Fermer le menu


Carbonate complexation enhances hydrothermal transport of rare earth elements in alkaline fluids

Rare earth elements (REE), essential metals for the transition to a zero-emission economy, are mostly extracted from REE-fluorcarbonate minerals in deposits associated with carbonatitic and/or peralkaline magmatism. While the role of high-temperature fluids (100 < T < 500 °C) in the development of economic concentrations of REE is well-established, the mechanisms of element transport, ore precipitation, and light (L)REE/heavy (H)REE fractionation remain a matter of debate. Here, we provide direct evidence from in-situ X-ray Absorption Spectroscopy (XAS) that the formation of hydroxyl-carbonate complexes in alkaline fluids enhances hydrothermal mobilization of LREE at T ≥ 400 °C and HREE at T ≤ 200 °C, even in the presence of fluorine. These results not only reveal that the modes of REE transport in alkaline fluids differ fundamentally from those in acidic fluids, but further underline that alkaline fluids may be key to the mineralization of hydrothermal REE-fluorcarbonates by promoting the simultaneous transport of (L)REE, fluoride and carbonate, especially in carbonatitic systems.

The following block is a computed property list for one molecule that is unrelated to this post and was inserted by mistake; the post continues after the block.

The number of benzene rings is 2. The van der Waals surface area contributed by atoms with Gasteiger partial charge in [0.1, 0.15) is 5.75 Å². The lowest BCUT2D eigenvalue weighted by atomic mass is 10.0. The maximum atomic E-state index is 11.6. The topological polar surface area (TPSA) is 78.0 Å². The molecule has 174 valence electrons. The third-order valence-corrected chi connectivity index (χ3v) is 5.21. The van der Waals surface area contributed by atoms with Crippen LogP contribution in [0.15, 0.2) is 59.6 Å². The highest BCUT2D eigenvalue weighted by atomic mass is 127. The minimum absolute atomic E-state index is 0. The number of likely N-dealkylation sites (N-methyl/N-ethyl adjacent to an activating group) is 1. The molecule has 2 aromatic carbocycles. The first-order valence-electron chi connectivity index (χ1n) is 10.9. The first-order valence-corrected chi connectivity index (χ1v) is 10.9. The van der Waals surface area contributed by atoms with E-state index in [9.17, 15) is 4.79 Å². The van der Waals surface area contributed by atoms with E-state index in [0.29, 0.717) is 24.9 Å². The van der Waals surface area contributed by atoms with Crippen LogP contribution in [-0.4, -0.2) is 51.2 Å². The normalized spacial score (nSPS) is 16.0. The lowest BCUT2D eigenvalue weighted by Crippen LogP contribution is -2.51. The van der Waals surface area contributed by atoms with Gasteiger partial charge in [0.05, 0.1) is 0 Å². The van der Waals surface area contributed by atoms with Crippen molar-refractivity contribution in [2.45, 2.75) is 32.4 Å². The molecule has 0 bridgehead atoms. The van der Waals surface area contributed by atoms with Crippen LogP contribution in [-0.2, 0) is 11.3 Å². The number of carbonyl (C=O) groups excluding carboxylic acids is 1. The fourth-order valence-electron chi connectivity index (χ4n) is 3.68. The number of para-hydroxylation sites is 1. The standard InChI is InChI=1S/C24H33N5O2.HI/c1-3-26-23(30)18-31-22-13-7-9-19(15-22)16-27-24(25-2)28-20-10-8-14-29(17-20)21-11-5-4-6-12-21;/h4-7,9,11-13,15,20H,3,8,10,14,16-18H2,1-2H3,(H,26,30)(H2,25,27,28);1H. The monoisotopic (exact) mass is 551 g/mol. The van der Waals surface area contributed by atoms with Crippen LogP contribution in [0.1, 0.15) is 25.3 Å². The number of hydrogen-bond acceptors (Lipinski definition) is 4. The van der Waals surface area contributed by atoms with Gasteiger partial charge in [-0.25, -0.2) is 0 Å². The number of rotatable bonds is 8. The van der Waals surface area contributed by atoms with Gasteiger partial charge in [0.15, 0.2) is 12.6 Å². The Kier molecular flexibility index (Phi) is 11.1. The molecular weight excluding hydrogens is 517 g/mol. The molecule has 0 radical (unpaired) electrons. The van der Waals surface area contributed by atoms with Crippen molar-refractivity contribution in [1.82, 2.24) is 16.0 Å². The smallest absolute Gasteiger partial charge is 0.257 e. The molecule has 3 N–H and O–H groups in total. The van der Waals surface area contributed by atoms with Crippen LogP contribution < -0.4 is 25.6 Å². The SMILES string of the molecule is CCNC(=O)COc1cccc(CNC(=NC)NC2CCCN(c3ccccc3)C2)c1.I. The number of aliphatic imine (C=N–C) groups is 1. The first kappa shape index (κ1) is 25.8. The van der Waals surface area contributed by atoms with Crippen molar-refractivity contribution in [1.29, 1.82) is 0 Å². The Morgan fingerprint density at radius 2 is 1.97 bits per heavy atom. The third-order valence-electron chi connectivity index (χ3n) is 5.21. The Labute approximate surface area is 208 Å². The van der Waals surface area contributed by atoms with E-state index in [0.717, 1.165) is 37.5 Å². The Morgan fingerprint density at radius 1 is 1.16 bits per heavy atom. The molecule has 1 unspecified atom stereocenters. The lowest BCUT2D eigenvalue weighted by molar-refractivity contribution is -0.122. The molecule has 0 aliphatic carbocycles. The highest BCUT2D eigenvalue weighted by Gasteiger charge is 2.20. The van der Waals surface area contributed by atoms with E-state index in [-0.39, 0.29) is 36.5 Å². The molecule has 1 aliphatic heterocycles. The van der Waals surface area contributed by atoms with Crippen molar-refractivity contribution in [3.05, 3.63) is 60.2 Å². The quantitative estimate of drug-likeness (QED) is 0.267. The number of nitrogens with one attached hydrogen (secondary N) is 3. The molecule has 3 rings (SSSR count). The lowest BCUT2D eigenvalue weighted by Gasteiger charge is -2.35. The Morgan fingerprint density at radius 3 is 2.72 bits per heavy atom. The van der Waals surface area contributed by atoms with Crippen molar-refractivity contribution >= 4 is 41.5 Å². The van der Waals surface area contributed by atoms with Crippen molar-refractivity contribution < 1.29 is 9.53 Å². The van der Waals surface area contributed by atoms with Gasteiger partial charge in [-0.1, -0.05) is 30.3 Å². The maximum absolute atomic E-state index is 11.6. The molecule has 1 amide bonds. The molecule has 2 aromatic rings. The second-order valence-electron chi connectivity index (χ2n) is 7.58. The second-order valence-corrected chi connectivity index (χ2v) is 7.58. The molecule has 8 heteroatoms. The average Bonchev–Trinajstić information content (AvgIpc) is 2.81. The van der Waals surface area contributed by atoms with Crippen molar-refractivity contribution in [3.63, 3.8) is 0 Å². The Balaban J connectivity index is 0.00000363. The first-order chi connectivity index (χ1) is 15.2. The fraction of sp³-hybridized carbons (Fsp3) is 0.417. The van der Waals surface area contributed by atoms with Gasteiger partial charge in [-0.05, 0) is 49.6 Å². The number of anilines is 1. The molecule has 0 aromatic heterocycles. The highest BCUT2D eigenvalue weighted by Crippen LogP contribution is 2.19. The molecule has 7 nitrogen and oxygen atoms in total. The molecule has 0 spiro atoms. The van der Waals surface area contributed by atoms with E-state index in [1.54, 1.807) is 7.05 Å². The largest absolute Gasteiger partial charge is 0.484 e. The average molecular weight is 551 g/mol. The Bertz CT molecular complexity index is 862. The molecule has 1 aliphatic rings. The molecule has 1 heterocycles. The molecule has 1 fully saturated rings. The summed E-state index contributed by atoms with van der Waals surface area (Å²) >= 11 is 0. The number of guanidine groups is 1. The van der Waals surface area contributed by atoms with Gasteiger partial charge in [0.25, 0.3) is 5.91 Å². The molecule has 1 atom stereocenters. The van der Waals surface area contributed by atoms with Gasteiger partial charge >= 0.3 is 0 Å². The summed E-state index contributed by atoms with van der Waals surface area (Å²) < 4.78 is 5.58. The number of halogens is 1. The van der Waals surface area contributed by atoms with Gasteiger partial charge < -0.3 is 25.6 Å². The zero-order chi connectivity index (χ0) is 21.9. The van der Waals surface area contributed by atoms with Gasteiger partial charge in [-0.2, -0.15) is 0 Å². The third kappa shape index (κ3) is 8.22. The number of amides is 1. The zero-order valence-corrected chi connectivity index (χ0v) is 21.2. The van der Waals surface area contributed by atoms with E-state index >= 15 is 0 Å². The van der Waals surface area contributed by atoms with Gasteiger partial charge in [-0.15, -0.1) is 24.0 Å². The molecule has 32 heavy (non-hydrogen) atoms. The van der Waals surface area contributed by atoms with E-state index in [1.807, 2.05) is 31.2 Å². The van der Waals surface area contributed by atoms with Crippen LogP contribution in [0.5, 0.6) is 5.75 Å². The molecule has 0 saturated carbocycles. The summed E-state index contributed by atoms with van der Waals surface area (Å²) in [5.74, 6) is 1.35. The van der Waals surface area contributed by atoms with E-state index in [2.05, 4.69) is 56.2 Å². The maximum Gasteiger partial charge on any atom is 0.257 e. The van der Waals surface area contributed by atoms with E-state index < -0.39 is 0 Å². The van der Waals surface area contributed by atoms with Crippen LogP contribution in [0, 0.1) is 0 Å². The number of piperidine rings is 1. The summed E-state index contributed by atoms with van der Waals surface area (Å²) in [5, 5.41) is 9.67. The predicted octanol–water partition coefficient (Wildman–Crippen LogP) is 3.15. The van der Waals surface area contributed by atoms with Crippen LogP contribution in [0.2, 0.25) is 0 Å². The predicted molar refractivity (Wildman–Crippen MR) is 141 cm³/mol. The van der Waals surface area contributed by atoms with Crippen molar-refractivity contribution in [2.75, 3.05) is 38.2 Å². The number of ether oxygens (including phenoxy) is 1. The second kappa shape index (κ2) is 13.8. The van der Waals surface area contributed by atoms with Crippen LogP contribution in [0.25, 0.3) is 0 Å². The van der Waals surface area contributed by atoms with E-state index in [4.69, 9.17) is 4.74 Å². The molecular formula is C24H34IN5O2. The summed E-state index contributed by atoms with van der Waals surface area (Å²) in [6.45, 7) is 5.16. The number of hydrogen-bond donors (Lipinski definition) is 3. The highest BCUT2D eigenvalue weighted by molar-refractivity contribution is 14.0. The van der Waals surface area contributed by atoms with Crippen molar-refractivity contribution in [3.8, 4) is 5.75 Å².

Marion Louvel, Barbara Etschmann, Qiushi Guan, Denis Testemale, Joël Brugger

Nature Communications 13, 1456 (2022)

DOI : 10.1038/s41467-022-28943-z

Article ici